Most research approaching an HIV cure has centered on T cells in the blood. This is understandable, given ready access to such samples. But it is now apparent that, both in HIV-infected humans and in SIV-infected monkey models, one of the very first immunologic events early after infection is severe depletion in the intestines of certain specialized T cells, Th17 and Th22. These cells are recognized by their production of two immune hormones, the interleukins IL-17 and IL-22, respectively. Writing in the February issue of the journal PLoS Pathogens, amfAR-funded scientist Dr. Mirko Paiardini of Emory University, together with colleagues there and at the University of Montreal, report on the function of these cells and the ability of antiretroviral therapy to maintain the cells' function after infection.
The researchers found that these cell types in healthy monkeys and humans produced at least five critical cytokines necessary to maintain integrity of the intestinal lining. The level of their depletion after an SIV infection in their experimental monkey model directly correlated with levels of immune activation, established early after an infection. Following treatment with ART, improvement in terms of Th17 T-cell number and function inversely correlated with levels of virus in the animal's blood. In other words, the higher the level of virus, the less recovery there was in the function of IL-17-producing cells. On the flipside, more of those intact cells predicted less of the virus.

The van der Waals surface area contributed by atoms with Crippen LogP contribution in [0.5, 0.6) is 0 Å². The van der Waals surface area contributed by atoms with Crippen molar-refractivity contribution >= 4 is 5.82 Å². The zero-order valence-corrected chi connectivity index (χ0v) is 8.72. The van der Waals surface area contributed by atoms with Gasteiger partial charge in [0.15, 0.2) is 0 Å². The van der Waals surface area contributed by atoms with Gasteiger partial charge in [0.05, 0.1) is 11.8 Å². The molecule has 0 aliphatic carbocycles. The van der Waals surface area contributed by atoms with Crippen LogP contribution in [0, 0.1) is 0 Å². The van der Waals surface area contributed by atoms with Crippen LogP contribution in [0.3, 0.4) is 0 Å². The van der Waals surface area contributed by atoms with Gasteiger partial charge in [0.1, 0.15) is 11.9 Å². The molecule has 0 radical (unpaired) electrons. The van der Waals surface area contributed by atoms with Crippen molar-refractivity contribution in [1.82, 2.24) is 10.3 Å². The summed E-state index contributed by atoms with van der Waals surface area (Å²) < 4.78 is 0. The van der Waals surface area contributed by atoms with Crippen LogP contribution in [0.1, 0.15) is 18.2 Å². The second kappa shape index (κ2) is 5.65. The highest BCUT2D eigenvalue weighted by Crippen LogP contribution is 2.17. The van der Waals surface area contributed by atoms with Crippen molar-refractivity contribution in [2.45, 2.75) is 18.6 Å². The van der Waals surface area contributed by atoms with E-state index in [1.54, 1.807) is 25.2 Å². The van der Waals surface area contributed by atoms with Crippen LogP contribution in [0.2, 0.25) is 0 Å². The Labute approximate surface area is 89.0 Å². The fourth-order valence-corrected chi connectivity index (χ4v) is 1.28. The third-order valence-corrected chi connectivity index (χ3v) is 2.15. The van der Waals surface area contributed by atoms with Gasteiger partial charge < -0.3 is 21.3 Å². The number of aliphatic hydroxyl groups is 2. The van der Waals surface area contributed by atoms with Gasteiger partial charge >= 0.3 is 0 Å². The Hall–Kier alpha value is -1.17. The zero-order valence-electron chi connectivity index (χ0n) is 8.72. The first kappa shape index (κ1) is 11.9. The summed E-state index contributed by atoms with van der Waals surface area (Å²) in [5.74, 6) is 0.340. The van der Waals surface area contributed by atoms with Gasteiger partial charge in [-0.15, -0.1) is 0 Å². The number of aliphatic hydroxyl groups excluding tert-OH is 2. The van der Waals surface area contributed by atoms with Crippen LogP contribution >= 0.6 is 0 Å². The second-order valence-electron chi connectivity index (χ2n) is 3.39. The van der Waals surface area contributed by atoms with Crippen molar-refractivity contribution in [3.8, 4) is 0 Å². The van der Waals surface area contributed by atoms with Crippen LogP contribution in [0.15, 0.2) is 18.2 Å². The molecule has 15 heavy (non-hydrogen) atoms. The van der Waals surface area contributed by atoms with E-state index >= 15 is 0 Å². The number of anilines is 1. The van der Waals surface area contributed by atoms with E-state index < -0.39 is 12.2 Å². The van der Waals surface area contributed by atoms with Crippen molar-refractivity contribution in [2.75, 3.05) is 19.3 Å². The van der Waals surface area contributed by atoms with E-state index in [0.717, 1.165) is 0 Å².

Of great significance for studies of potential HIV cures, it was found that after stopping ART in the infected monkeys -- as would be done as part of an analytic treatment interruption, or ATI (to help establish that an individual with no detectable virus after an experimental cure trial was truly virus-free) -- both Th17 and Th22 T cells were rapidly and severely damaged.
The authors concluded that it was important to preserve intestinal T17 and T22 T-cell function during HIV infection. They emphasized the need for "therapeutic strategies aimed at improving these cells' function in future HIV cure research."
Dr. Laurence is amfAR's senior scientific consultant.